Preheat the oven to 400 degrees Fahrenheit. Cover a baking sheet with aluminum foil — do try to cover it fully, without leaving any corners bare. Place a cookie drying rack or grill rack over the baking sheet — this is the key to creating a makeshift grill in your oven.

Arrange the chicken pieces over the top of this rack. Take care to arrange the chicken in one layer — the pieces can touch, but they shouldn't overlap.

Baking tandoori chicken using our unique method

Place the tray of tandoori chicken in the now heated 400-degree oven, and let it bake for 15 minutes. While your chicken is cooking, melt two tablespoons of butter in the microwave for 30 seconds. If not fully melted, stir and microwave for another 30 seconds.

After 15 minutes have passed, remove the tray from the oven and brush the chicken with half of the melted butter. Return tandoori chicken into the oven for another 15 minutes. 

Remove after the second round is completed, and turn the chicken pieces over. Brush the other side with the remaining melted butter and bake for an additional 15 minutes. In total, your tandoori chicken will bake for 45 minutes.

Serve tandoori chicken with fresh cilantro and lemon slices

After all that time in the oven basting and catching a tan, your tandoori chicken is ripe and ready! Look at that gorgeous red-orange color: How appetizing does that look? And the texture is just a dream — succulent and juicy in the middle and tight and blistered on the outside.

Replicating the experience of an Indian tandoor oven at home makes homemade tandoori chicken surprisingly easy to make — and the flavor is incredibly close to the real thing. 

Serve your tandoori chicken sprinkled with fresh cilantro and accompanied with lemon slices, with some fresh basmati rice on the side. The dish will keep in the fridge in an airtight container for up to four days, and it will taste great once reheated in the microwave (though it will lose some of that springiness on the outside). Now, let's get to the details of the recipe so you too can try this at home!

Easy Tandoori Chicken Recipe
5 from 18 ratings
For times when eating at a restaurant won't do, this simple tandoori chicken recipe will hit the spot for tasty homemade Indian food.
Prep Time
Cook Time
tandoori chicken on plate with baking sheet in background
Total time: 3 hours, 5 minutes
  • 2 lbs chicken thighs
  • 1 cup full fat yogurt
  • 1 lemon
  • 1 clove garlic, minced
  • 1-inch piece of ginger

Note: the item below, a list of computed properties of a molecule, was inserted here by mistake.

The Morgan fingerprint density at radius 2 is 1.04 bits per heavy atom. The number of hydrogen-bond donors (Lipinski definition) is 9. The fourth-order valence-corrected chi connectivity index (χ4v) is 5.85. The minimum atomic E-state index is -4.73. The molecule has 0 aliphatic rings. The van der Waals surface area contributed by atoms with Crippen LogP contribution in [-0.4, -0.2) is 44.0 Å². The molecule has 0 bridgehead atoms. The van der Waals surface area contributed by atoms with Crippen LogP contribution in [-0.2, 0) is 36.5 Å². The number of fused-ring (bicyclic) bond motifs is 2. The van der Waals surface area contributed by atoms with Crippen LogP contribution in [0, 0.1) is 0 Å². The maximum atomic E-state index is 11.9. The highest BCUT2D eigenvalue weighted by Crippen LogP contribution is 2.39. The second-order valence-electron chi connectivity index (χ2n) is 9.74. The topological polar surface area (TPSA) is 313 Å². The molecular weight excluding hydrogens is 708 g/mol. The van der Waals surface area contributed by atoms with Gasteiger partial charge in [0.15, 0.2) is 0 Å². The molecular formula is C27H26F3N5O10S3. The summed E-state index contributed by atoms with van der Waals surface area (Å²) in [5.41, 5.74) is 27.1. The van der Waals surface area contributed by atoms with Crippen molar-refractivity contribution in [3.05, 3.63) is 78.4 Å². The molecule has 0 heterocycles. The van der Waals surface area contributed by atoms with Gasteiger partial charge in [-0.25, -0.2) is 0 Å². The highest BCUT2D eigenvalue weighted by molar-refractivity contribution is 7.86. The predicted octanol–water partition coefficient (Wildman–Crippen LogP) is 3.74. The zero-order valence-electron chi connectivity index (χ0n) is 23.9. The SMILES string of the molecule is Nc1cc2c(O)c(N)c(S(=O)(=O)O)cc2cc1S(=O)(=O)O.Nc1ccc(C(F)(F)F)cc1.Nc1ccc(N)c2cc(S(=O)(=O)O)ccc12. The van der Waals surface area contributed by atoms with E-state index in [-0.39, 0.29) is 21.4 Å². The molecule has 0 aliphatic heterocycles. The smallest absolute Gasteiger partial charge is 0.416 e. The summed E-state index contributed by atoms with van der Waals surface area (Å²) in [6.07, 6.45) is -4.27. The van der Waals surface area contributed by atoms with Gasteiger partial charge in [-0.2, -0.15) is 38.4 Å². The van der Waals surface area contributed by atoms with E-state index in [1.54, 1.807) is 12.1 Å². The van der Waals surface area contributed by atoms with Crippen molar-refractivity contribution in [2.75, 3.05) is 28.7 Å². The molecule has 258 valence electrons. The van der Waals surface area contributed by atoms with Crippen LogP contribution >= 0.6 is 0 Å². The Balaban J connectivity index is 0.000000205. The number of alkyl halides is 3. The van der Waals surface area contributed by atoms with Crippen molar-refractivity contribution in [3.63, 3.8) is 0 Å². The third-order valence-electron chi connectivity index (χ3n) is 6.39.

• 1 teaspoon coriander
  • 1 teaspoon cumin
  • 1 teaspoon turmeric
  • 1 tablespoon garam masala
  • 1 teaspoon cayenne pepper
  • 1 tsp salt
  • ½ tsp ground black pepper
  • 2 tbs butter
Optional Ingredients
  • 1 tsp red food coloring
  • Fresh cilantro for serving
  • Lemon slices for serving
  • Rice for serving
  • 1 teaspoon garlic powder (if you don't have fresh garlic on hand)
  • 1 teaspoon ground ginger (if you don't have fresh ginger on hand)
  1. Add yogurt and all the spices, salt, pepper, garlic and ginger to a large bowl (including food coloring, if using). Mix well to combine.
  2. Using a knife, cut deep slits into the chicken.
  3. Add chicken to marinade, and mix well to ensure all the pieces are coated. Cover and refrigerate for at least 2 hours, up to overnight.
  4. Preheat oven to 400 degrees Fahrenheit.
  5. Cover a baking sheet with aluminum foil. Place a cookie drying rack or grill rack over the baking sheet. Arrange the chicken pieces overtop of this rack.
  6. Bake chicken for 15 minutes. Remove from oven, and brush with half the melted butter. Return for another 15 minutes in the oven.
  7. Remove, and turn the chicken pieces over. Brush with remaining melted butter, and bake for an additional 15 minutes (for a total of 45 mins baking).
  8. Serve tandoori chicken sprinkled with fresh cilantro and accompanied with lemon slices.
Calories per Serving 305
Total Fat 23.0 g
Saturated Fat 7.6 g
Trans Fat 0.2 g
Cholesterol 122.7 mg
Total Carbohydrates 4.1 g
Dietary Fiber 0.7 g
Total Sugars 1.7 g
Sodium 369.9 mg
Protein 20.2 g
The information shown is Edamam’s estimate based on available ingredients and preparation. It should not be considered a substitute for a professional nutritionist’s advice.